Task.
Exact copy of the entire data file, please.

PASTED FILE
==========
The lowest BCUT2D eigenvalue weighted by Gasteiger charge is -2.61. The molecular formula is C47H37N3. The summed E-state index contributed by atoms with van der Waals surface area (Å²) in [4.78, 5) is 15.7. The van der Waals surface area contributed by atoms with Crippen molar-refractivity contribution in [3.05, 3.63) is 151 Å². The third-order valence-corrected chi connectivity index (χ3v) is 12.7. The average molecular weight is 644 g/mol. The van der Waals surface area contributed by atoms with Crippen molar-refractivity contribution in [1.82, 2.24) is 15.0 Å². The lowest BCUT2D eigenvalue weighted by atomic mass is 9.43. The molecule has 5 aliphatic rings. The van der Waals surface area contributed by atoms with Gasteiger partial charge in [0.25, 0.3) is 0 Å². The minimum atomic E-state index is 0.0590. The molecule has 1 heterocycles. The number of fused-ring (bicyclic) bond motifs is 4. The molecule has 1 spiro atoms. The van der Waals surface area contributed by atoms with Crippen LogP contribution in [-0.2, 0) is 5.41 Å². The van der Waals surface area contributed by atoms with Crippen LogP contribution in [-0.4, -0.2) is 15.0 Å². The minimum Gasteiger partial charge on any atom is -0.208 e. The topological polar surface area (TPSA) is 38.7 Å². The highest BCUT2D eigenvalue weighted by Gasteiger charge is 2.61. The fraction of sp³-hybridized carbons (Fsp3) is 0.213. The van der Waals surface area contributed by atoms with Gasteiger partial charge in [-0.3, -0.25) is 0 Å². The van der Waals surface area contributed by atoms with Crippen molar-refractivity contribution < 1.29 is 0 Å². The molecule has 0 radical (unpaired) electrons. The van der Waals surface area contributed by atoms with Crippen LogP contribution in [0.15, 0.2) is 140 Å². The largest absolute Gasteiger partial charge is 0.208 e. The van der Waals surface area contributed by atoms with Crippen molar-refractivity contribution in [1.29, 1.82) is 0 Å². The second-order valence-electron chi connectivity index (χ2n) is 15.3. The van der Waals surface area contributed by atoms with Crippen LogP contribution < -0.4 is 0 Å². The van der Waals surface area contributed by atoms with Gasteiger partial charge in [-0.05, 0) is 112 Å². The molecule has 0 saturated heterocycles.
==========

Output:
The lowest BCUT2D eigenvalue weighted by Gasteiger charge is -2.61. The molecular formula is C47H37N3. The summed E-state index contributed by atoms with van der Waals surface area (Å²) in [4.78, 5) is 15.7. The van der Waals surface area contributed by atoms with Crippen molar-refractivity contribution in [3.05, 3.63) is 151 Å². The third-order valence-corrected chi connectivity index (χ3v) is 12.7. The average molecular weight is 644 g/mol. The van der Waals surface area contributed by atoms with Crippen molar-refractivity contribution in [1.82, 2.24) is 15.0 Å². The lowest BCUT2D eigenvalue weighted by atomic mass is 9.43. The molecule has 5 aliphatic rings. The van der Waals surface area contributed by atoms with Gasteiger partial charge in [0.25, 0.3) is 0 Å². The minimum atomic E-state index is 0.0590. The molecule has 1 heterocycles. The number of fused-ring (bicyclic) bond motifs is 4. The molecule has 1 spiro atoms. The van der Waals surface area contributed by atoms with Crippen LogP contribution in [-0.2, 0) is 5.41 Å². The van der Waals surface area contributed by atoms with Crippen LogP contribution in [-0.4, -0.2) is 15.0 Å². The minimum Gasteiger partial charge on any atom is -0.208 e. The topological polar surface area (TPSA) is 38.7 Å². The highest BCUT2D eigenvalue weighted by Gasteiger charge is 2.61. The fraction of sp³-hybridized carbons (Fsp3) is 0.213. The van der Waals surface area contributed by atoms with Gasteiger partial charge in [-0.3, -0.25) is 0 Å². The van der Waals surface area contributed by atoms with Crippen molar-refractivity contribution < 1.29 is 0 Å². The molecule has 0 radical (unpaired) electrons. The van der Waals surface area contributed by atoms with Crippen LogP contribution in [0.15, 0.2) is 140 Å². The largest absolute Gasteiger partial charge is 0.208 e. The van der Waals surface area contributed by atoms with Crippen molar-refractivity contribution in [1.29, 1.82) is 0 Å². The second-order valence-electron chi connectivity index (χ2n) is 15.3. The van der Waals surface area contributed by atoms with Crippen LogP contribution < -0.4 is 0 Å². The van der Waals surface area contributed by atoms with Gasteiger partial charge in [-0.05, 0) is 112 Å². The molecule has 0 saturated heterocycles.